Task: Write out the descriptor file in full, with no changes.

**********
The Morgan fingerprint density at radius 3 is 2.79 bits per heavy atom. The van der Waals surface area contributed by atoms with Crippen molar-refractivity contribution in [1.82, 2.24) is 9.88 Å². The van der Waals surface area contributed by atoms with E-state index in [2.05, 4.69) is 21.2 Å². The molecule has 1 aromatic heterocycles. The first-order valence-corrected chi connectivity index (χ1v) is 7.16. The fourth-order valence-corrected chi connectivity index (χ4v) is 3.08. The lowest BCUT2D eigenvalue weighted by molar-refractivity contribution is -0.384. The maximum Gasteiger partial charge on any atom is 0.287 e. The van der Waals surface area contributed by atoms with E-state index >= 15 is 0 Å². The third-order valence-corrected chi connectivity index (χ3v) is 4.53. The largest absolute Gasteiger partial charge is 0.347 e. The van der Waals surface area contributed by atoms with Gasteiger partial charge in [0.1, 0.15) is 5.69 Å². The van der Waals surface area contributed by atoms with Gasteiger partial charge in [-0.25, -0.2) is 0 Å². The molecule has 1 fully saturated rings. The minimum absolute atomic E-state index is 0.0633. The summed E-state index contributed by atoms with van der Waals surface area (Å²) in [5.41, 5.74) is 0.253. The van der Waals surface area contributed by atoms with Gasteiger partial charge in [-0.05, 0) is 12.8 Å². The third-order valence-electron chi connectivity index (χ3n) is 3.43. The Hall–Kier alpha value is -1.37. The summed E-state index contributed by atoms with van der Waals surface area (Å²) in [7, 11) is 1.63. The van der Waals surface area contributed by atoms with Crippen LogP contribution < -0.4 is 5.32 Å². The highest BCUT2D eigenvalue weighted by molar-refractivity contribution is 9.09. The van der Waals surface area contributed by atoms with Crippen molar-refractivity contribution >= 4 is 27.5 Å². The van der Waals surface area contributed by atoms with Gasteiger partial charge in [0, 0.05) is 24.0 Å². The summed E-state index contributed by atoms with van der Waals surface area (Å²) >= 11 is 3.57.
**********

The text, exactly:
The Morgan fingerprint density at radius 3 is 2.79 bits per heavy atom. The van der Waals surface area contributed by atoms with Crippen molar-refractivity contribution in [1.82, 2.24) is 9.88 Å². The van der Waals surface area contributed by atoms with E-state index in [2.05, 4.69) is 21.2 Å². The molecule has 1 aromatic heterocycles. The first-order valence-corrected chi connectivity index (χ1v) is 7.16. The fourth-order valence-corrected chi connectivity index (χ4v) is 3.08. The lowest BCUT2D eigenvalue weighted by molar-refractivity contribution is -0.384. The maximum Gasteiger partial charge on any atom is 0.287 e. The van der Waals surface area contributed by atoms with E-state index >= 15 is 0 Å². The third-order valence-corrected chi connectivity index (χ3v) is 4.53. The largest absolute Gasteiger partial charge is 0.347 e. The van der Waals surface area contributed by atoms with Gasteiger partial charge in [0.1, 0.15) is 5.69 Å². The van der Waals surface area contributed by atoms with Gasteiger partial charge in [-0.25, -0.2) is 0 Å². The molecule has 1 fully saturated rings. The minimum absolute atomic E-state index is 0.0633. The summed E-state index contributed by atoms with van der Waals surface area (Å²) in [5.41, 5.74) is 0.253. The van der Waals surface area contributed by atoms with Gasteiger partial charge in [-0.05, 0) is 12.8 Å². The third-order valence-electron chi connectivity index (χ3n) is 3.43. The Hall–Kier alpha value is -1.37. The summed E-state index contributed by atoms with van der Waals surface area (Å²) in [7, 11) is 1.63. The van der Waals surface area contributed by atoms with Crippen LogP contribution < -0.4 is 5.32 Å². The highest BCUT2D eigenvalue weighted by molar-refractivity contribution is 9.09. The van der Waals surface area contributed by atoms with Crippen molar-refractivity contribution >= 4 is 27.5 Å². The van der Waals surface area contributed by atoms with Gasteiger partial charge in [0, 0.05) is 24.0 Å². The summed E-state index contributed by atoms with van der Waals surface area (Å²) >= 11 is 3.57.